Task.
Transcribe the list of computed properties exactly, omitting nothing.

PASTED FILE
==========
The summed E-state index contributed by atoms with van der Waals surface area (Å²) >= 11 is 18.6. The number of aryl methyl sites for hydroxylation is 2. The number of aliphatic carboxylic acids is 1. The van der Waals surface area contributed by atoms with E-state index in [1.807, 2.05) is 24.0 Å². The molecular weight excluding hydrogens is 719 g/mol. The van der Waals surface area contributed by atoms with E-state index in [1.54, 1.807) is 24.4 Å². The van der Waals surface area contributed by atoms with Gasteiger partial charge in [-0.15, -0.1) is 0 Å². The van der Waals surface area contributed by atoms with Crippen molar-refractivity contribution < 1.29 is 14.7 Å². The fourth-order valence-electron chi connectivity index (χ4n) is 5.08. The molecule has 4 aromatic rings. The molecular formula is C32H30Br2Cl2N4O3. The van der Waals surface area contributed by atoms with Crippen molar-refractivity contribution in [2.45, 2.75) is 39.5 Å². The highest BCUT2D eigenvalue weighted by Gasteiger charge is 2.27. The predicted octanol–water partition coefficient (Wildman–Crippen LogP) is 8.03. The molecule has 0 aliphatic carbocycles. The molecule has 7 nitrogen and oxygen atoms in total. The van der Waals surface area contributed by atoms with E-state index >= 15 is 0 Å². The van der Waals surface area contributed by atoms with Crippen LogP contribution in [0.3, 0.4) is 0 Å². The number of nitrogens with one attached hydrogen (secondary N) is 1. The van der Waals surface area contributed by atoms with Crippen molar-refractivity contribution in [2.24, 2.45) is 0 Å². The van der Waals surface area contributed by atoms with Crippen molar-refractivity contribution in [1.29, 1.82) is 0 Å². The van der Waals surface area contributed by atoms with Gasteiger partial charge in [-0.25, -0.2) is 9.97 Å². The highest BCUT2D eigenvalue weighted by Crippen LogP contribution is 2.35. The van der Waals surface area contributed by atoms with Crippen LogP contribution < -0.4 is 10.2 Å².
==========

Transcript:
The summed E-state index contributed by atoms with van der Waals surface area (Å²) >= 11 is 18.6. The number of aryl methyl sites for hydroxylation is 2. The number of aliphatic carboxylic acids is 1. The van der Waals surface area contributed by atoms with E-state index in [1.807, 2.05) is 24.0 Å². The molecular weight excluding hydrogens is 719 g/mol. The van der Waals surface area contributed by atoms with E-state index in [1.54, 1.807) is 24.4 Å². The van der Waals surface area contributed by atoms with Gasteiger partial charge in [-0.15, -0.1) is 0 Å². The van der Waals surface area contributed by atoms with Crippen molar-refractivity contribution < 1.29 is 14.7 Å². The fourth-order valence-electron chi connectivity index (χ4n) is 5.08. The molecule has 4 aromatic rings. The molecular formula is C32H30Br2Cl2N4O3. The van der Waals surface area contributed by atoms with Crippen molar-refractivity contribution in [2.45, 2.75) is 39.5 Å². The highest BCUT2D eigenvalue weighted by Gasteiger charge is 2.27. The predicted octanol–water partition coefficient (Wildman–Crippen LogP) is 8.03. The molecule has 0 aliphatic carbocycles. The molecule has 7 nitrogen and oxygen atoms in total. The van der Waals surface area contributed by atoms with E-state index >= 15 is 0 Å². The van der Waals surface area contributed by atoms with Crippen LogP contribution in [0.3, 0.4) is 0 Å². The number of nitrogens with one attached hydrogen (secondary N) is 1. The van der Waals surface area contributed by atoms with Crippen molar-refractivity contribution in [2.24, 2.45) is 0 Å². The van der Waals surface area contributed by atoms with Crippen molar-refractivity contribution in [1.29, 1.82) is 0 Å². The van der Waals surface area contributed by atoms with Gasteiger partial charge in [-0.25, -0.2) is 9.97 Å². The highest BCUT2D eigenvalue weighted by Crippen LogP contribution is 2.35. The van der Waals surface area contributed by atoms with Crippen LogP contribution < -0.4 is 10.2 Å².